Seller Financing: The Good, The Bad And The Ugly
Scott Steinberg5-minute read
January 29, 2021
The practice of seller financing goes by many names, including purchase-money mortgages and owner financing. But in its simplest terms, it describes a form of real estate lending transaction in which a property owner also serves as a mortgage lender, eliminating the need for a financial institution to handle financing agreements.
Seller financing is championed by some property owners and real estate pros as a way to help homebuyers qualify for additional mortgage opportunities, reduce the amount of red tape associated with home sales, and improve profit margins on lending. But while seller financing effectively sees a seller provide a buyer with direct financing, it also comes with pros and cons attached, as with any form of home financing. Noting this, it’s important to do your research and consult with a qualified professional before entering into a seller financing agreement.
What Is Seller Financing?
Under the terms of seller financing, a property owner who is selling their home effectively serves as a mortgage lender as well and provides partial or total financing directly to the buyer. It’s a form of real estate agreement that’s intended to cut out the middleman and allow the buyer to pay the seller in installments rather than applying to obtain a traditional mortgage from a bank, credit union, or other financial institution. In effect, a seller financing agreement functions along similar lines as a mortgage loan, except that the debt is owned and overseen by the home seller instead of a financial lender.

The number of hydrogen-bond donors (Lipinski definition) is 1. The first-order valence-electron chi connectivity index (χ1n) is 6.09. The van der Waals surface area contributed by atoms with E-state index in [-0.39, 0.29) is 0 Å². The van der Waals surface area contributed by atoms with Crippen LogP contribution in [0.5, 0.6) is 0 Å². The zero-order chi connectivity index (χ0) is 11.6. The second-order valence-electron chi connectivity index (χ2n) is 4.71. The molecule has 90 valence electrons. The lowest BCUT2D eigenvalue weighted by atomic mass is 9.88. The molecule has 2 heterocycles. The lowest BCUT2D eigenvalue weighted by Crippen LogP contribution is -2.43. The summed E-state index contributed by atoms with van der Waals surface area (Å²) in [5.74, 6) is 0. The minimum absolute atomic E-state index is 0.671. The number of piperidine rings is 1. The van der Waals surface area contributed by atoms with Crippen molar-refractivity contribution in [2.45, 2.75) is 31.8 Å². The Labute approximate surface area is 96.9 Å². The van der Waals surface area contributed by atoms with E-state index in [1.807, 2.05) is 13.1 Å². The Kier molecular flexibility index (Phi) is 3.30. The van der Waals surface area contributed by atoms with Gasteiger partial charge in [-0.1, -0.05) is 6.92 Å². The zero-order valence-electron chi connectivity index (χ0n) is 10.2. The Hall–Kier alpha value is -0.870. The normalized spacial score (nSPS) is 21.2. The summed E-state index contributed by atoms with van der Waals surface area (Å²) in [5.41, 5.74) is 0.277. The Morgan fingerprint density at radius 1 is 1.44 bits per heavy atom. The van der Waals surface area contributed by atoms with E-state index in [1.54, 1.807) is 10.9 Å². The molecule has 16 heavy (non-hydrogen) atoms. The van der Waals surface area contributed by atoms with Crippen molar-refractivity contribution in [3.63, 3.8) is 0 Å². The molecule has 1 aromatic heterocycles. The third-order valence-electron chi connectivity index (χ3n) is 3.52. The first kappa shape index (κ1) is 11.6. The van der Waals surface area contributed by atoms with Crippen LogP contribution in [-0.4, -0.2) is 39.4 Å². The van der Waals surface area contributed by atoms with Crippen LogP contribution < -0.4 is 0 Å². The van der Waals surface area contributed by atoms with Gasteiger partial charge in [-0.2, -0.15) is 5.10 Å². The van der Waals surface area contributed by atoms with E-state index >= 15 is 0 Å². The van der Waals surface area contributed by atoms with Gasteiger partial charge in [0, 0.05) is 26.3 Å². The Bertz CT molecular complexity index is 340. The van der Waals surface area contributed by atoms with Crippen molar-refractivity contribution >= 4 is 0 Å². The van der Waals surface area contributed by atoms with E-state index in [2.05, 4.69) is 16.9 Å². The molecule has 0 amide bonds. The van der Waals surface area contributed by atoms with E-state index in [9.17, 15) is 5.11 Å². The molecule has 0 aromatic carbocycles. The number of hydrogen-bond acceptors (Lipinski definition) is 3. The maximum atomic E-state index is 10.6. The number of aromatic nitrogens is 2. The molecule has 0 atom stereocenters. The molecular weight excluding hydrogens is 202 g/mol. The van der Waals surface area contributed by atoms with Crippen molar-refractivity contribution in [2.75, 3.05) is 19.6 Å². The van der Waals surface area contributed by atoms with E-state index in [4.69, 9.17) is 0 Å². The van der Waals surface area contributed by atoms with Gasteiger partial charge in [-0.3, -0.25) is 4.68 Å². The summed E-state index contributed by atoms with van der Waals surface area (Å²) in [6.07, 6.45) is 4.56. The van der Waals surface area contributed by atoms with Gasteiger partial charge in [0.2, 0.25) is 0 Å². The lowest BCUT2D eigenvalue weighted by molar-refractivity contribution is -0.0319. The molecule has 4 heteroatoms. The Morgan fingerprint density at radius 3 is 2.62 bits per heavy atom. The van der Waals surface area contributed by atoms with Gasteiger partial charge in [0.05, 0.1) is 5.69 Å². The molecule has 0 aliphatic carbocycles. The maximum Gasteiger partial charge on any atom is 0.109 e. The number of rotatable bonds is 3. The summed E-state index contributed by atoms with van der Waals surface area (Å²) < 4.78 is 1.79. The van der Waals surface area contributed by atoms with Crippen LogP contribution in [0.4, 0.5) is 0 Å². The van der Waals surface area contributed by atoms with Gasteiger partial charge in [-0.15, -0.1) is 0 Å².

If you choose to opt for a purchase-money mortgage (a mortgage that is issued to a homebuyer directly by a property seller) then the seller will provide financing and handle the mortgage process, during which you will enter into a mortgage with the seller instead of a corporate lender. Also sometimes referred to as owner financing or purchase-money mortgages, seller financing’s advantages include no minimum down payment, homeownership access for those with poor credit, and fewer regulations. But these same upsides can also quickly become disadvantages as well
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Types Of Purchase-Money Mortgages
Seller financing and purchase-money mortgages are synonyms – one and the same. Certain homebuyers may find these options (which may provide more opportunities to finance a home purchase and may even come without a credit check attached) attractive, especially low income or first-time buyers. Be advised, though: Some seller financing offers may function more like rental agreements than traditional mortgages and offer unfavorable terms that offset any initial benefits to be had. As with any form of mortgage agreement and legally binding real estate contract, it’s important to do your homework and research and consult with a qualified professional up-front.